In December 2013, a report commissioned by the Department of Energy and Climate Change (DECC), said more than half of the UK could provide suitable sites for fracking. The report shows that 100,000 sq km of land is available for drilling. The figures in the DECC report are based on conjecture because it’s not known how readily the rocks in the UK can be fracked to release their gas. The British Geological Survey estimates there may be 1,300 trillion cubic feet of shale gas present in the north of England alone.
In terms of fuel security, if Britain can extract 10% of its estimated shale gas reserves, it could supply the entire country for 50 years. Shale gas has certainly helped boost the domestic energy industry in the US in recent years.
The business lobby group, the Institute of Directors, suggest that shale gas could be a ‘New North Sea’ for Britain. Cuadrilla Resources announced in April 2014 that shale gas production in Britain could begin within four years.
In the United States fracking has revolutionised the energy industry, but a number of environmental concerns have been recognised:
• fracking uses huge amounts of water that must be transported to the fracking site, at significant environmental cost.
• potentially carcinogenic chemicals used may escape and contaminate groundwater around the fracking site.
• fracking can cause small earth tremors, although Dr Ernie Rutter, professor of structural geology at University of Manchester states that while this is a potential hazard of the technique, they are very unlikely to cause any damage.
• Finally, and from my point of view the most important, fracking is simply distracting energy firms and governments from investing in renewable sources of energy, and encouraging continued reliance on fossil fuels. We need a 21st century energy revolution based on efficiency and renewables, rather than increased burning of fossil fuels that will add to climate change.
What then is the Christian response to fracking?
The Incarnation brings into focus both the presence of God in creation and God’s desire to redeem a broken world. Without an understanding of God’s constant presence (immanence) in creation and of God’s ultimate purposes for creation, ethics becomes focused on what are the effects on human beings. There is an absence of the Christian tradition of understanding creation as belonging to God and not under human ownership. As human beings we experience our life in this world as a gift from God, whereby creation is under our care.
We have God’s faithful provision of natural resources; and a God-given human wisdom and understanding as part of our creation in the image of God, to whom we are each accountable. A call for wise stewardship questions the use and exhaustion of natural resources; the effects on global climate from Greenhouse Gas emissions; and our concern for all human life in this and future generations.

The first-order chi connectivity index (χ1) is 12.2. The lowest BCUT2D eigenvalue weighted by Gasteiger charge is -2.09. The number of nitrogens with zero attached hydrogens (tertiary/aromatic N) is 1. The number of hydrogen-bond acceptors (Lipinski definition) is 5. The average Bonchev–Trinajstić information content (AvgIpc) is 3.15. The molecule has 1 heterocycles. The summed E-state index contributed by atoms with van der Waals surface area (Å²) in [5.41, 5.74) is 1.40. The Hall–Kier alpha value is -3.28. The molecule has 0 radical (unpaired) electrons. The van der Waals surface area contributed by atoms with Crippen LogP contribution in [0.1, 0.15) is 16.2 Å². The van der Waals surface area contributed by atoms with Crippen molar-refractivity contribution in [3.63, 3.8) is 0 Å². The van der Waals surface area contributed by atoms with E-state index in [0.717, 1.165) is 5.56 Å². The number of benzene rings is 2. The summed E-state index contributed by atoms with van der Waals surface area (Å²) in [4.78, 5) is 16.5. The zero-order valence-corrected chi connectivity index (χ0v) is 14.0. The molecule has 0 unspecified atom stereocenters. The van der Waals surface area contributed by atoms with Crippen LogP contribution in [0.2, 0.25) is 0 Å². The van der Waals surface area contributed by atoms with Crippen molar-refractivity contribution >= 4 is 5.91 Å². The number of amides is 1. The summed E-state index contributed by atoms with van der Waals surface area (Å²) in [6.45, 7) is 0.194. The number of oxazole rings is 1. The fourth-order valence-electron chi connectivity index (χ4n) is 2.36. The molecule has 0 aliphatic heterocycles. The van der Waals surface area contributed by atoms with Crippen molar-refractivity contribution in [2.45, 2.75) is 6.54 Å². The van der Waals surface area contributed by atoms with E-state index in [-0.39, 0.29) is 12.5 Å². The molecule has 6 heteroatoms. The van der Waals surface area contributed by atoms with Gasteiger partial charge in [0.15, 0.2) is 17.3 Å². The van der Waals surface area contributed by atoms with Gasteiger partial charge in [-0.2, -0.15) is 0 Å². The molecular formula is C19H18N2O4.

This is not solely a scientific problem but is based far more profoundly on human beings striving for power and control, which is the picture of the original ‘fall’ from grace in Genesis 3.
John Weaver was born and brought up in Cardiff. After taking degrees in Geology at Swansea, he taught at the University of Derby. John trained for Baptist ministry in Oxford and was then pastor of Highfield Baptist Church from 1981-1991. From 1992-2001 he taught theology at Regent’s Park College, Oxford, and from 2001-2012 served as Principal of South Wales Baptist College. He is a former President of the Baptist Union, and is the Chair of JRI. His main areas of research are: relating faith to life and work; theological reflection; adult education; and the dialogue between science and faith.
Response from Rev Dr John Weaver to comments on his blog post
There were a number of comments on John’s post both here and on Facebook. John has provided the following response:
“ I agree with most of the comments made, which I have developed in more detail for an article to be published in the ‘Faith in Business’ Quarterly later this year.
Chris Halliwell observes that there is the challenge of transporting and safely recycling the large volumes of waste water flowback from the fracking process, which will include chemicals naturally occurring deep underground, but which can seriously contaminate the flowback water.
Michael Roberts draws attention to Ernest Rutter’s comments in the Guardian last year that there are good scientific reasons to believe there is sufficient shale gas in the UK to have a major impact on fuel supply and that fracking and the associated fluid injection do not cause significant earthquakes. He is right to state that burning gas is environmentally cleaner than burning coal and that the reserves are probably higher than the conservative estimates.
But my main point remains: fracking has the potential to provide another source of relatively cheap fossil fuel, which will add to GHG emissions with a resulting impact on continued climate change.
This alone should make us wary of the pragmatic short-term economic decisions that are offered by the shale gas industry.”